While the social mobilization of farmers is in full swing in Germany, Chancellor Olaf Scholz warned on Saturday January 13 against “extremists” who seek to exploit the anger expressed during the demonstrations, saying he is “worried” about calls for violence.

“When inherently legitimate protests turn into anger or contempt for democratic processes and institutions, we all lose. Only those who despise our democracy will benefit,” the German leader warned in a written and video message posted on his social networks.

Referring to “the tractors that have been blocking city centers, roads and access to highways” since the start of the week throughout the country, Mr. Scholz emphasizes that “dispute is part of democracy.” However, he adds, “anger is stoked in a targeted manner: (…) extremists, including through social media, despise any compromise and poison any democratic debate.”

“It’s a toxic mixture that should concern us and that also concerns me greatly,” he explains. Urging participants to show restraint and a spirit of compromise, Mr. Scholz asserts that “calls for violence and personal threats have no place [in] democracy.”

The far right on the front line

The authorities fear a “flooding” by the extremist groups of the revolt triggered in December by the elimination of tax breaks and subsidies.

The demonstrations are notably actively supported by the far-right Alternative for Germany (AfD) party, which is gaining momentum in the polls, while many extremist groups are calling on social networks for increased actions against the government. .

In this context, the Social Democratic Chancellor, whose coalition with the ecologists and the liberals is breaking records of unpopularity, says he is grateful to the president of the German Farmers’ Union (DBV), Joachim Rukwied, “for having clearly distanced itself from extremists and certain opportunists who trumpet calls for insurrection and talk about “overthrowing the system”. “It’s not just nonsense. It’s dangerous (…),” according to Mr. Scholz.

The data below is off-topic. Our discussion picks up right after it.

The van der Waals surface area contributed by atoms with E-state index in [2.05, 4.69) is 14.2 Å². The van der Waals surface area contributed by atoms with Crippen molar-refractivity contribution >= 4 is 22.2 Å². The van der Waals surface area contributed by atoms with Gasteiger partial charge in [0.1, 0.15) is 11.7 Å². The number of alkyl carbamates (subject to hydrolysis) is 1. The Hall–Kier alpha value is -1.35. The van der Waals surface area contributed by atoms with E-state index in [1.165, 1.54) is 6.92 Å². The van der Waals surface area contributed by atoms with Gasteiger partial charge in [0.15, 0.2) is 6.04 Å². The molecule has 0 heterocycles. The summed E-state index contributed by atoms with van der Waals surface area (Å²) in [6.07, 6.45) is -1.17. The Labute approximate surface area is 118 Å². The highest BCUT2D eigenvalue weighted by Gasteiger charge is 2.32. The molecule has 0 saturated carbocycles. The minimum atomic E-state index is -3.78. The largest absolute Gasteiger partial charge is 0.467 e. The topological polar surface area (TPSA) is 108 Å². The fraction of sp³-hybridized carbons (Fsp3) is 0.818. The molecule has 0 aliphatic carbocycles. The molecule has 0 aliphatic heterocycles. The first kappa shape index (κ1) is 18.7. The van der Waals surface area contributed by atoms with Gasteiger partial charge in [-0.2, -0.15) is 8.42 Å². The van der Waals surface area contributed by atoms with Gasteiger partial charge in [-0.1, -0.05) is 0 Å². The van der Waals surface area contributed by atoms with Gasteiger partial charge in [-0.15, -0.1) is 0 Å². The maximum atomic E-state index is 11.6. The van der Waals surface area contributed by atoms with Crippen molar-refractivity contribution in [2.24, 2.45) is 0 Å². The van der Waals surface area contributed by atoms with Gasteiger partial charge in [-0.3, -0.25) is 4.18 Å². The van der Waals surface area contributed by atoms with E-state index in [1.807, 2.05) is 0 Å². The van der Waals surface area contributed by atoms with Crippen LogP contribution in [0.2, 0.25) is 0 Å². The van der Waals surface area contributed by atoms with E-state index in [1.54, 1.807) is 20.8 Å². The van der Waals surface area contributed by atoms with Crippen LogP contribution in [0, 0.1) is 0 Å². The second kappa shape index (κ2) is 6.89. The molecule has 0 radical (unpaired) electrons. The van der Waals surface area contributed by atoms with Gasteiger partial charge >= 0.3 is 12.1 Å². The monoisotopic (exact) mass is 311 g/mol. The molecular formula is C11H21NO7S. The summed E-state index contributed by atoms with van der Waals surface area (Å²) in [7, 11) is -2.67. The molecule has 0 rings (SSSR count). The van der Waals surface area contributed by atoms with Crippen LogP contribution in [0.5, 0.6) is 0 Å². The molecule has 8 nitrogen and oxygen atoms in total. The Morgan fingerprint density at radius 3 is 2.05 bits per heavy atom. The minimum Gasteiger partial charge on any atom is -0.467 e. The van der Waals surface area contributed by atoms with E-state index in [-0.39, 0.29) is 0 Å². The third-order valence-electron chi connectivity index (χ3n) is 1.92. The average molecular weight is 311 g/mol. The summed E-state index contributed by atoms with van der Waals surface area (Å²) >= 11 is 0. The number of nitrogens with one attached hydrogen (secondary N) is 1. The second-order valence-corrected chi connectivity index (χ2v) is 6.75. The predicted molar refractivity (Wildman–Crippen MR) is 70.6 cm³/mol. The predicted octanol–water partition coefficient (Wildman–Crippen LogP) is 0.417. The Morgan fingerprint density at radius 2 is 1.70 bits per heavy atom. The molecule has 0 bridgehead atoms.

On Saturday, during a demonstration in Dresden, in the east of the country, a cordon of police strictly separated the main gathering and a few dozen people brandishing royalist flags, noted journalists from Agence France-Presse (AFP ).

The small group claimed to be part of the local far-right movement Freie Sachsen (“Free Saxony”), named after this region of the former German Democratic Republic of which Dresden is the capital. He exhibited photomontages of German political leaders disguised as prisoners. The movement, which brings together monarchists, conspiracy theorists and the nationalist right, has increased messages of support for farmers on social networks, calling for a “week of resistance” in parallel with their movement.

Nationalist symbols brandished

Other groups, such as the neo-Nazis Troisième Voix or the nationalist movement Ein Prozent, have also called for “general strikes” and “subversive riots”, according to the Interior Ministry. “These movements constantly and systematically seek to subvert any form of legitimate protest by citizens,” Stephan Kramer, president of the intelligence services of the Land of Thuringia, denounced in the press.

They are also accused of decried actions, such as the installation of symbolic gallows along the highways, or the blocking last week of a ferry on which the Minister of the Economy, the ecologist Robert Habeck, was traveling, a favored target of demonstrators. “Gallows are not arguments. Political opponents are not “morons,” Mr. Scholz further lamented in his video message.

Several participants interviewed by AFP opposed this recovery. “We don’t want right-wing and radical movements in our demonstrations,” the head of the DBV, the main professional organization, has repeated since the start of the mobilization. Still, certain nationalist symbols, such as the colors of the German Empire or a red, black, gold flag in the shape of a cross, used as a standard during the anti-Islam Pegida movement, were visible in Dresden on Saturday.

On Monday, a large demonstration is planned in Berlin to mark the culmination of the farmers’ mobilization.